Nubian pyramids are pyramids that were built by the rulers of the Kushite (centered on Napata and Meroe) and Egyptian kingdoms. Prior to the Kushites building these pyramids (which are located in modern day Sudan), there had been no pyramid construction in Egypt and the Nile Valley for more than 500 years.
The area of the Nile valley known as Nubia, which lies within present day Sudan, was home to three Kushite kingdoms during antiquity. The first had its capital at Kerma (2600–1520 BC). The second was centered on Napata (1000–300 BC). Finally, the last kingdom was centered on Meroë (300 BC–AD 300).
Approximately 255 pyramids were eventually constructed at three sites in Nubia over a period of a few hundred years to serve as tombs for the kings and queens of Napata and Meroë. The first of these was built at the site of el-Kurru, including the tombs of King Kashta and his son Piye(Piankhi), together with Piye’s successors Shabaka, Shabataka, and Tanwetamani. Fourteen pyramids were constructed for their queens, several of whom were renowned warrior queens.
please stop getting mad at cashiers for prices they have no control over
Or not being able to take your expired coupon.
or not being able to break any rule that is store or company policy
Or not being able to make the manager come up to the cash register any quicker
or when they can’t get someone to open up another register
Does anyone know the name of this really metal japanese mascot character??
you know this one with freckles and is really good at moshing??
IT GETS BETETER
What. Is. Her. Name.
Thanks to a follower for finding this: Her name is Venus Green.
In July 2009, Green’s grandson, Tallie, was shot and wounded. Tallie said he was shot at a convenience store, but police insisted it happened inside Green’s house and that the shooter was either Tallie or Green.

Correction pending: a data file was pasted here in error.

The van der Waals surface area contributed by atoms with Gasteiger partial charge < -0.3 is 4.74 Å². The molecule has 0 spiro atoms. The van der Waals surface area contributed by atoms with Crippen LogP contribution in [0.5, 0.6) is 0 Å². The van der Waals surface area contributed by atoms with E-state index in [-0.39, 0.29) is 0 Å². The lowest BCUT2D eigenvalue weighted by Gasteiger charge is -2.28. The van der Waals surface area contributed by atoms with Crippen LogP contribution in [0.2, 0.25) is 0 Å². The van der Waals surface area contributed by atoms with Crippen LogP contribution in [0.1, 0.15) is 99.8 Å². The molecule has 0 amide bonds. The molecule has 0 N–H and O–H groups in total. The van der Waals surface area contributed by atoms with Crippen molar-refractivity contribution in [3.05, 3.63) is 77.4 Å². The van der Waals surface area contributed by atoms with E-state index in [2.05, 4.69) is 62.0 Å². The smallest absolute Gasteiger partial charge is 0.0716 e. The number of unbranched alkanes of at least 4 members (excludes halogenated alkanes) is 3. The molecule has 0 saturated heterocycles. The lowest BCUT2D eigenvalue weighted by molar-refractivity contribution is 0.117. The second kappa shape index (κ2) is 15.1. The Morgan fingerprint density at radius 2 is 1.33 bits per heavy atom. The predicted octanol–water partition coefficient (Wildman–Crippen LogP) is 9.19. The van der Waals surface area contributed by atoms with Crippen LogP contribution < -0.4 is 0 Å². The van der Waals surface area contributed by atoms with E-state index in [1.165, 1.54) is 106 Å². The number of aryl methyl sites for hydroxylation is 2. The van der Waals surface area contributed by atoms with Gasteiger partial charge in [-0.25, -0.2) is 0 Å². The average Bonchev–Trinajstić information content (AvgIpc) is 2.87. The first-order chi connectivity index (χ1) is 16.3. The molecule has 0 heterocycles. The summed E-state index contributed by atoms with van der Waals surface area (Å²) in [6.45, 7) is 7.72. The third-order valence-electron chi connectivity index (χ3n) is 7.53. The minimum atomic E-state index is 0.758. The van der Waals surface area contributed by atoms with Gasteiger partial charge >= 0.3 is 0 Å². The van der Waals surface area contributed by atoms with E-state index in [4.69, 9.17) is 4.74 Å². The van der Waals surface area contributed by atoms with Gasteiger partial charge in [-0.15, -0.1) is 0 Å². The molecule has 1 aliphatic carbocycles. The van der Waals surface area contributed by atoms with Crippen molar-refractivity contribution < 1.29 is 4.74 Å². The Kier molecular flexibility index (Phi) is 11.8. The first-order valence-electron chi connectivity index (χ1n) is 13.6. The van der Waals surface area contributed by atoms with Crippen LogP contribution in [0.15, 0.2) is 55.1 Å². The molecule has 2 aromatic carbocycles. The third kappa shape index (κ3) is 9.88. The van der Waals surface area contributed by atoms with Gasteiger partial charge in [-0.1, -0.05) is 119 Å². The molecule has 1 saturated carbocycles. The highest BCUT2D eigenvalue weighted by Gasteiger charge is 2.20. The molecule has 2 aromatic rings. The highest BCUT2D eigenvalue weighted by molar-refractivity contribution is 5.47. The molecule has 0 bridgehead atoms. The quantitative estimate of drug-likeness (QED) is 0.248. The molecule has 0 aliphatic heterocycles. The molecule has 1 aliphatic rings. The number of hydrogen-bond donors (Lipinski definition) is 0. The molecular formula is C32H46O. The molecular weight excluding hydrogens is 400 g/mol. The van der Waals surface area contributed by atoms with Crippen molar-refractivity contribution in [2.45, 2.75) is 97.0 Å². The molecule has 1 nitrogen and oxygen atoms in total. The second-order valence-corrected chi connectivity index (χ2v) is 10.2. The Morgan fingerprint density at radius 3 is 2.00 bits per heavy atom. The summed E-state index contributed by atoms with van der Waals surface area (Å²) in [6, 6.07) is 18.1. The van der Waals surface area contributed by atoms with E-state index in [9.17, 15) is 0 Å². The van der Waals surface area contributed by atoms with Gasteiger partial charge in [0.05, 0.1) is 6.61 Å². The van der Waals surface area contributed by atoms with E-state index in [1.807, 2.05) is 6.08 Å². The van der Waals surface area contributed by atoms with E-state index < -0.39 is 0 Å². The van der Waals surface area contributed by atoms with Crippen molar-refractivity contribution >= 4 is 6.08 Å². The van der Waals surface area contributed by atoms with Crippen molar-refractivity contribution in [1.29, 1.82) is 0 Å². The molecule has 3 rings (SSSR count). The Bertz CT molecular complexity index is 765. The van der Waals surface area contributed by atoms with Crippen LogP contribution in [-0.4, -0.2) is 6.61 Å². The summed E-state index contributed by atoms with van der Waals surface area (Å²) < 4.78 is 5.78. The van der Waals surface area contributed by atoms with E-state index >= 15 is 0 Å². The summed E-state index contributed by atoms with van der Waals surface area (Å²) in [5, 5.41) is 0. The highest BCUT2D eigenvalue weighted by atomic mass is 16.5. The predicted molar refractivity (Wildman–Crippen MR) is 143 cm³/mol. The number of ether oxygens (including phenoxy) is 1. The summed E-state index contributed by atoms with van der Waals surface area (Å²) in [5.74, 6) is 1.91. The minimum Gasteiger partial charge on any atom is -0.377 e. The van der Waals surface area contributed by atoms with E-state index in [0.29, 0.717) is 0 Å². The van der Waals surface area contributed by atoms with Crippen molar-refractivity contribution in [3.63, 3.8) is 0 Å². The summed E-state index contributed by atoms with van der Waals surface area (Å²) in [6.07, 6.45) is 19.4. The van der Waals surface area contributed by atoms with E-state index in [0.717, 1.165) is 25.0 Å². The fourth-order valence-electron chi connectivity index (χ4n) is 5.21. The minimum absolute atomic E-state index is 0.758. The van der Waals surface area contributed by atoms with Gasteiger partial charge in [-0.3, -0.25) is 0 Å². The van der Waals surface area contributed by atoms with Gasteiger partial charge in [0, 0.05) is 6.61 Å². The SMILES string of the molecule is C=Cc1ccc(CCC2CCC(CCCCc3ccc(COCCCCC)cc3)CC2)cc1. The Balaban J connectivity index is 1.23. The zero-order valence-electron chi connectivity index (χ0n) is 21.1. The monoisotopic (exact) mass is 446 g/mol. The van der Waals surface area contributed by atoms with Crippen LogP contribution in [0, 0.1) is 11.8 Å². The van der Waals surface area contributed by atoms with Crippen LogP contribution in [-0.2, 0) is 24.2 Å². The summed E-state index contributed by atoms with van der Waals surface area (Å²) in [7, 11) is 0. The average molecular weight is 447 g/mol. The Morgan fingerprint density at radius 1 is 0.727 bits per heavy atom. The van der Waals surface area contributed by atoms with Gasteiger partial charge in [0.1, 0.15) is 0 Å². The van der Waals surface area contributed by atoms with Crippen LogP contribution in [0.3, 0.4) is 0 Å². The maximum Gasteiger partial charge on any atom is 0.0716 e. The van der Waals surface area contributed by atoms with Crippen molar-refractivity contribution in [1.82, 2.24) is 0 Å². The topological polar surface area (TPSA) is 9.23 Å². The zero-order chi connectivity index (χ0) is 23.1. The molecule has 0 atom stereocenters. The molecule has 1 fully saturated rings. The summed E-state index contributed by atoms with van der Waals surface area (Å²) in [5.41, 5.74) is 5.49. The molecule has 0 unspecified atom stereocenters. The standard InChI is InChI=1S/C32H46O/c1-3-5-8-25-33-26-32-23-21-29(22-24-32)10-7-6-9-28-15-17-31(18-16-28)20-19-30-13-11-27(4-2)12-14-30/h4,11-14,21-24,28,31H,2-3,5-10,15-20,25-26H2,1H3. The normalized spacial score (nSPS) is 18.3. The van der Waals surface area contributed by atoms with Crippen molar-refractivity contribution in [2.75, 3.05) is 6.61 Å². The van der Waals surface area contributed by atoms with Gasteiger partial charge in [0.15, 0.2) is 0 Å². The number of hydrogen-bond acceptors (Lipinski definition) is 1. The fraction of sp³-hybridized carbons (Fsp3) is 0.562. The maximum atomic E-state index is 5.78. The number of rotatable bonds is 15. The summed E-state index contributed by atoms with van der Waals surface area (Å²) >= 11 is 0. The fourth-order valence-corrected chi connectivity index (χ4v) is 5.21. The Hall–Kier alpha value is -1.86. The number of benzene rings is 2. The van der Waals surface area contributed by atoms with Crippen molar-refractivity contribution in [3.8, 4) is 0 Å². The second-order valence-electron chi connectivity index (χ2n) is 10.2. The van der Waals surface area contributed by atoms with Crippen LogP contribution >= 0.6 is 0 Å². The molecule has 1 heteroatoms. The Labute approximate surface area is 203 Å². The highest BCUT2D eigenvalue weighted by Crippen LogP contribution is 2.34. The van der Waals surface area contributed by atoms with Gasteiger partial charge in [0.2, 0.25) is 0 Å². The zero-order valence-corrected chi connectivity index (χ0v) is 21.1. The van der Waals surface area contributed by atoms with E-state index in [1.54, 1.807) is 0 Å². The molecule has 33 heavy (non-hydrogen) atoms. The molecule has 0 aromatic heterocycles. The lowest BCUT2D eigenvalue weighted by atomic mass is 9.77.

"Police kept questioning him. They wouldn’t let the ambulance attendant treat him," Green said. "So, I got up and said, ‘Sir, would you please let the attendants treat him? He’s in pain,’" Green said.
Green said the officer said to her, “Oh, you did it, come on, let’s go inside. I’ll prove where that blood is. You did it.”
Police wanted to go the basement, where Tallie lived, but Green refused on the basis that the police did not have a warrant.
"I said, ‘No, you don’t have a warrant. You don’t go down in my house like that. He wasn’t shot in here.’" Green said the officer replied, "I’m going to find that gun. I’m going to prove that you did it."
A struggle ensued between a male officer and Green.
"He dragged me, threw me across the chair, put handcuffs on me and just started calling me the ‘b’ name. He ridiculed me," Green said.
An officer went into the basement and Green locked him inside.
"She locked the door, the basement door. She basically took matters into her own hands," Nilson said.
"This was my private home, and if I latched it, that was my prerogative because he had no search warrant to go in my basement. So, I had to right to latch it," Green said.
Green said she suffered a separated shoulder in the scuffle, and she sued the Police Department for assault and violations of her rights.
"I was once a block watcher, department head of a high school. (I’ve) been around education for over 50 years. (I’m a) law-abiding citizen, I’ve never been arrested, I paid my taxes, owned my home, my husband died 34 years ago. (I) raised my son and I have been brutally abused," Green said. "I feel like the Police Department needs to go back to school."